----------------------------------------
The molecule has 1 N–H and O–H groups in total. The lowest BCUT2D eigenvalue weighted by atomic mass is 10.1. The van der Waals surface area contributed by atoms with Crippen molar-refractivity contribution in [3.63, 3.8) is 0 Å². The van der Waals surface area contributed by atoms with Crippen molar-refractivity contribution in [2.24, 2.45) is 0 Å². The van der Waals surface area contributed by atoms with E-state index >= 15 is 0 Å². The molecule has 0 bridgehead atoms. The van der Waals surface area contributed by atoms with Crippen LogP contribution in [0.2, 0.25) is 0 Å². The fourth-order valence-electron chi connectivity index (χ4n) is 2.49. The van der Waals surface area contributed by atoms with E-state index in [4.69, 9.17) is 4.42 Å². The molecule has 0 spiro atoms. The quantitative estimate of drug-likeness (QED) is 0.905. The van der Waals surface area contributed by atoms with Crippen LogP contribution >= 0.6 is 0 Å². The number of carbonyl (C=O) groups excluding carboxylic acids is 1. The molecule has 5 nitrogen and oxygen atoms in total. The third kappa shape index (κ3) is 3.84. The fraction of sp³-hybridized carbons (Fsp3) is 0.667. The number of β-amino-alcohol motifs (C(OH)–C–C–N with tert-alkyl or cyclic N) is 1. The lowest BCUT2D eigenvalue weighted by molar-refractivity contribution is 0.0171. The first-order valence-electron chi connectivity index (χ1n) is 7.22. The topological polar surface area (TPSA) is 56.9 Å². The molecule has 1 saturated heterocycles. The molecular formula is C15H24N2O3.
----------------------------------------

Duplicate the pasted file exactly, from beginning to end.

The molecule has 1 N–H and O–H groups in total. The lowest BCUT2D eigenvalue weighted by atomic mass is 10.1. The van der Waals surface area contributed by atoms with Crippen molar-refractivity contribution in [3.63, 3.8) is 0 Å². The van der Waals surface area contributed by atoms with Crippen molar-refractivity contribution in [2.24, 2.45) is 0 Å². The van der Waals surface area contributed by atoms with E-state index >= 15 is 0 Å². The molecule has 0 bridgehead atoms. The van der Waals surface area contributed by atoms with Crippen LogP contribution in [0.2, 0.25) is 0 Å². The fourth-order valence-electron chi connectivity index (χ4n) is 2.49. The van der Waals surface area contributed by atoms with E-state index in [4.69, 9.17) is 4.42 Å². The molecule has 0 spiro atoms. The quantitative estimate of drug-likeness (QED) is 0.905. The van der Waals surface area contributed by atoms with Crippen LogP contribution >= 0.6 is 0 Å². The number of carbonyl (C=O) groups excluding carboxylic acids is 1. The molecule has 5 nitrogen and oxygen atoms in total. The third kappa shape index (κ3) is 3.84. The fraction of sp³-hybridized carbons (Fsp3) is 0.667. The number of β-amino-alcohol motifs (C(OH)–C–C–N with tert-alkyl or cyclic N) is 1. The lowest BCUT2D eigenvalue weighted by molar-refractivity contribution is 0.0171. The first-order valence-electron chi connectivity index (χ1n) is 7.22. The topological polar surface area (TPSA) is 56.9 Å². The molecule has 1 saturated heterocycles. The molecular formula is C15H24N2O3.